Oranges, bananas and turmeric may fight leukaemia

Related tags Cancer

Plant foods as well as the spice turmeric may have a protective
effect against the childhood cancer leukaemia, the incidence of
which has increased dramatically in Britain during the twentieth
century, researchers will report today.

Although the causes of leukaemia in children are poorly understood, modern environmental and lifestyle factors are thought to play a major role in the rising incidence. Dietary factors therefore could offer protection.

A conference in London today, organized by the charity Children with Leukaemia, will hear evidence to suggest that the low incidence of the disease in Asia is due in part to the protective effect of turmeric, a spice used widely in Asian cooking.

Professor Moolky Nagabhushan of the Loyola University Medical Centre, Chicago says that some of the known risk factors that contribute to the high incidence of childhood leukaemia include lifestyle and environmental factors such as prenatal or postnatal exposure to radiation, benzene, environmental pollutants and alkylating chemotherapeutic drugs.

"Our studies show that turmeric - and its colouring principle, curcumin - in the diet mitigate the effects of some of these risk factors,"​ he said.

In a long-running series of studies, Nagabhusan has shown that turmeric has the potential to protect against leukaemia in a variety of ways - it can inhibit the mutagenicity of cigarette smoke polycyclic aromatic hydrocarbons, radiation induced chromosome damage and it can prevent the formation of harmful heterocyclic amines and nitroso-compounds which can result from eating certain processed foods.

He has also shown that curcumin irreversibly inhibits the multiplication of leukaemia cells in cell culture. Nagabhusan says these results are confirmed in humans.

There is also evidence that some fruits offer protection against the disease. Dr Marilyn Kwan of the University of California, Berkeley and her colleagues have collected information on the diets of 328 children diagnosed with leukaemia and compared them with matched controls.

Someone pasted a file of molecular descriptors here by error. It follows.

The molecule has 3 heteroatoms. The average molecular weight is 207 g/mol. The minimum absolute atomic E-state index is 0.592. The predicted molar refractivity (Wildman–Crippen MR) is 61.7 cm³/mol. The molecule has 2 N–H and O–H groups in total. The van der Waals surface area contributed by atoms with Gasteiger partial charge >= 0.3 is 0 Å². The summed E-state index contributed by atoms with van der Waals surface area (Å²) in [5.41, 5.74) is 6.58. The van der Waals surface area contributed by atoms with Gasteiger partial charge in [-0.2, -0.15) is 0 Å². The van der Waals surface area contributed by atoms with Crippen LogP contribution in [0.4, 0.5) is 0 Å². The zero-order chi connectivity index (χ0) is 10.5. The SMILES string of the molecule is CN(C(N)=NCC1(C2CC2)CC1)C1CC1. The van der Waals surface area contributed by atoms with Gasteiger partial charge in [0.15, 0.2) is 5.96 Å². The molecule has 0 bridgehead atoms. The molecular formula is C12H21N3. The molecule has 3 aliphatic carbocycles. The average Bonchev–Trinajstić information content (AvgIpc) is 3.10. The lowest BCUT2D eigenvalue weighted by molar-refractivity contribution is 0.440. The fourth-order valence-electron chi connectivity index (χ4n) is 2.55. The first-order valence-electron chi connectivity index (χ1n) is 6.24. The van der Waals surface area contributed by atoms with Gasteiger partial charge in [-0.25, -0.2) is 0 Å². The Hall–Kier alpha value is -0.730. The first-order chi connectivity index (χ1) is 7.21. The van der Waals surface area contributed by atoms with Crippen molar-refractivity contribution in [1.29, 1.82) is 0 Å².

"We found that regular consumption of oranges and/or bananas during the first two years of life was associated with a reduced risk of childhood leukaemia,"​ Kwan reports. "These findings are consistent with the protective role of fruits and vegetables observed in adult cancers."

The association is thought to be due to the high vitamin and mineral content of both oranges and bananas. Oranges are rich in vitamin C, an antioxidant that may prevent oxidative damage to DNA, thus protecting against carcinogenesis. Bananas are rich in potassium, the anti-carcinogenic potential of which has been speculated upon by epidemiologists.

While these papers do not address the rising incidence of childhood leukaemia in Britain, since dietary intake of both turmeric and fresh fruit are higher today than 100 years ago, they do provide important clues as to the aetiology of the disease, as well as offering up possibilities for prevention.

The increasing incidence combined with emerging concerns about the long-term effects of leukaemia treatments, are further factors making prevention a top priority. Leukaemia is Britain's biggest child killer disease and cases of this and some other childhood cancers in developed nations has been rising at around 1 to 3 per cent each year for the past 50 years.

It is hoped that the conference will establish an agenda for future research. The charity will be launching a £1 million fund to support research in priority areas.

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